Two Fridays ago I walked from Greenlaw to Topo with two colleagues, a familiar enough walk, and had a familiar enough conversation: “Remind me where you’re from again? Oh yeah, I think I know where that is.” I tell people I am from Chapel Hill now. After eleven (non-consecutive) years, it seems true. And of course, it’s easier than walking them down the trail of North Carolina cities and towns I have lived in. “That’s so nice that you’re from here,” my colleague told me, “this is such a nice town. So small and so safe.” She is right in a way. But after this week’s events, it feels as though this town is hateful, enormous, and never, never again, safe. I have written about the safety of this town, how comfortable I feel walking where I like, but here I did not take into account the privileges that being a white woman affords me in my explorations of the limits of Chapel Hill. There are, of course, dangers to being a white woman in this town, but none that limit my ability to feel as though I belong to this community. I am, unequivocally, a member of this campus and a citizen of Chapel Hill. My colleagues, neighbors, and fellow inhabiters of public space–the coffee drinkers at Weaver Street, the morning commuters along Cameron Avenue, the shufflers through the campus bookstore–allow me to feel this way. It disturbs me that there are people who feel that this community does not welcome them, and after the murders of three Muslim students on Tuesday, I can begin to see them. Fear is palpable.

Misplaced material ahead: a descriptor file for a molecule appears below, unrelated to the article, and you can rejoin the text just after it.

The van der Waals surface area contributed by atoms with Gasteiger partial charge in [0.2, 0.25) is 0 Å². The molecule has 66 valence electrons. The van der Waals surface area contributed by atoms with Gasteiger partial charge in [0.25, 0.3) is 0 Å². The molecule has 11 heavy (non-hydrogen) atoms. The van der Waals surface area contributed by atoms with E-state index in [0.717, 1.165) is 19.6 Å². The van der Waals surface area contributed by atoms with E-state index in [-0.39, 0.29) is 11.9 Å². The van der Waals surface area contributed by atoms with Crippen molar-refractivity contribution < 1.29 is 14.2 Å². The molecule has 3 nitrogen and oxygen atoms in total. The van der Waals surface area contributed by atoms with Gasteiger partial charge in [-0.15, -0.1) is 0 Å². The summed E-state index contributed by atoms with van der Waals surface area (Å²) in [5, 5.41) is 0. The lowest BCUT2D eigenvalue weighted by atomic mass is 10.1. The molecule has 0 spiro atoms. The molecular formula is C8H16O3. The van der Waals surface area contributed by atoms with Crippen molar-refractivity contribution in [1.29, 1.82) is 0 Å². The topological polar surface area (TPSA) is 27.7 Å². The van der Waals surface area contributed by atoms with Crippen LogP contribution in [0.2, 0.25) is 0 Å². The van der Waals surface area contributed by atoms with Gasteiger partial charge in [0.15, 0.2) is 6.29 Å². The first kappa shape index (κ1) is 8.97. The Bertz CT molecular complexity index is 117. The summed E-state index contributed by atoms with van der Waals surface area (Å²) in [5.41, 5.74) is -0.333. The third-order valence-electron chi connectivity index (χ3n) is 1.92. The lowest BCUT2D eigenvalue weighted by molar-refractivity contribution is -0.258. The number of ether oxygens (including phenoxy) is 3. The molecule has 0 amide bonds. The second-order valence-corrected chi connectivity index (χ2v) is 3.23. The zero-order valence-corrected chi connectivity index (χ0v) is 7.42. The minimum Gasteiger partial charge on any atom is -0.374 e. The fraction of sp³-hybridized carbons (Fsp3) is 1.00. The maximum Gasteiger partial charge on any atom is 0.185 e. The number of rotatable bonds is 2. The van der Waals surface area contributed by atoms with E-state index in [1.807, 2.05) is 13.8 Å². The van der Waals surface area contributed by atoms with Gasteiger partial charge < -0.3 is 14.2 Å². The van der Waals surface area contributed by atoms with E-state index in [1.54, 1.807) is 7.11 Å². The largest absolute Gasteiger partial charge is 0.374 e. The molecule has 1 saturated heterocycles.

When I heard the news on Tuesday night (A text after class: “There was a shooting. Are you alright?”), I decided to walk home. I took the bike path back to Carrboro and felt safe walking down the dark of the shortcut that once formed (and maybe still does) the connection between the “Haves” of Chapel Hill and the “Have-nots” of Carrboro. A biker yelled “On your right!” A woman smiled and kept walking her dog. I first tried to guess when Chapel Hill became so rancid with death, but only succeeded in dissuading myself, reminding myself that I have only been here five years, and of course my adult eyes have only just begun to open. I passed the Ready Mixed Concrete Plant and remembered the death of David Shannon in October 2012 and the mystery that surrounded his fall. On a night as crisp as Tuesday was you can smell the grease and smoke of the Wendy’s almost by the time the Old Carrboro Cemetery is in sight and I remembered the note scrawled on a fast-food takeout bag found in Faith Hedgepath’s room the night she was murdered in September 2012. Two girls ran past me near Armadillo Grill. One of their T-shirts read ‘Eve Carson Memorial 5K.’ What makes the death of a student that much harder to carry? What makes the deaths of these three students that much harder to carry than the others?